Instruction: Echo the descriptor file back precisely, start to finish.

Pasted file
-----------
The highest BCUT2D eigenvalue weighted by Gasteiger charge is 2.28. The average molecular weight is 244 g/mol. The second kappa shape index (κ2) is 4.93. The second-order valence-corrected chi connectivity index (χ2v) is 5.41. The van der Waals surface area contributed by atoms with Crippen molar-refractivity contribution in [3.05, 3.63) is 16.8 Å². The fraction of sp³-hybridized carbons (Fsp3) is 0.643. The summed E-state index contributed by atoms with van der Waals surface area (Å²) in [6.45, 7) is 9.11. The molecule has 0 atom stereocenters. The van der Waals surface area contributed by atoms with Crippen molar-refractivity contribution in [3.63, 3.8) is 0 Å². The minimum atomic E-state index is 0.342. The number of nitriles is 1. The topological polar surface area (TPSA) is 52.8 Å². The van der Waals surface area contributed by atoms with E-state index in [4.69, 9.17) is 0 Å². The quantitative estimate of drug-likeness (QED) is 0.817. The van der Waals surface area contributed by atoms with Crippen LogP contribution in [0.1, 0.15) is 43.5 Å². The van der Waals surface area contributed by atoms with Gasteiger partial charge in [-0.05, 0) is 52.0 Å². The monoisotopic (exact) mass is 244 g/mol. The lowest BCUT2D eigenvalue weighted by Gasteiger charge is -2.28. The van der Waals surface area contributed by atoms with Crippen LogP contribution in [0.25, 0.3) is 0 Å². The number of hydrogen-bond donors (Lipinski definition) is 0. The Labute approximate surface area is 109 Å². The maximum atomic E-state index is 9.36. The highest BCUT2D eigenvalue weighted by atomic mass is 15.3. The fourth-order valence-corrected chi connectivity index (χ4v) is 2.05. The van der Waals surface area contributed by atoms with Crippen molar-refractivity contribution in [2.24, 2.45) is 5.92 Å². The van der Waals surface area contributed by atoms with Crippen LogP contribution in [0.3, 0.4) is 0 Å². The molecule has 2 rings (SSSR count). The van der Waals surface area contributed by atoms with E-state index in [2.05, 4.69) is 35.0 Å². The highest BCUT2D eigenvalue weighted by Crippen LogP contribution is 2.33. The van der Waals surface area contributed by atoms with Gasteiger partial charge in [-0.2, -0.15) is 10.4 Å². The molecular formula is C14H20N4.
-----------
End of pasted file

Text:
The highest BCUT2D eigenvalue weighted by Gasteiger charge is 2.28. The average molecular weight is 244 g/mol. The second kappa shape index (κ2) is 4.93. The second-order valence-corrected chi connectivity index (χ2v) is 5.41. The van der Waals surface area contributed by atoms with Crippen molar-refractivity contribution in [3.05, 3.63) is 16.8 Å². The fraction of sp³-hybridized carbons (Fsp3) is 0.643. The summed E-state index contributed by atoms with van der Waals surface area (Å²) in [6.45, 7) is 9.11. The molecule has 0 atom stereocenters. The van der Waals surface area contributed by atoms with Crippen molar-refractivity contribution in [3.63, 3.8) is 0 Å². The minimum atomic E-state index is 0.342. The number of nitriles is 1. The topological polar surface area (TPSA) is 52.8 Å². The van der Waals surface area contributed by atoms with E-state index in [4.69, 9.17) is 0 Å². The quantitative estimate of drug-likeness (QED) is 0.817. The van der Waals surface area contributed by atoms with Crippen LogP contribution in [0.1, 0.15) is 43.5 Å². The van der Waals surface area contributed by atoms with Gasteiger partial charge in [-0.05, 0) is 52.0 Å². The monoisotopic (exact) mass is 244 g/mol. The lowest BCUT2D eigenvalue weighted by Gasteiger charge is -2.28. The van der Waals surface area contributed by atoms with Crippen LogP contribution in [0.25, 0.3) is 0 Å². The number of hydrogen-bond donors (Lipinski definition) is 0. The Labute approximate surface area is 109 Å². The maximum atomic E-state index is 9.36. The highest BCUT2D eigenvalue weighted by atomic mass is 15.3. The fourth-order valence-corrected chi connectivity index (χ4v) is 2.05. The van der Waals surface area contributed by atoms with Crippen molar-refractivity contribution in [2.24, 2.45) is 5.92 Å². The van der Waals surface area contributed by atoms with Crippen LogP contribution in [0.3, 0.4) is 0 Å². The molecule has 2 rings (SSSR count). The van der Waals surface area contributed by atoms with E-state index in [2.05, 4.69) is 35.0 Å². The highest BCUT2D eigenvalue weighted by Crippen LogP contribution is 2.33. The van der Waals surface area contributed by atoms with Gasteiger partial charge in [-0.2, -0.15) is 10.4 Å². The molecular formula is C14H20N4.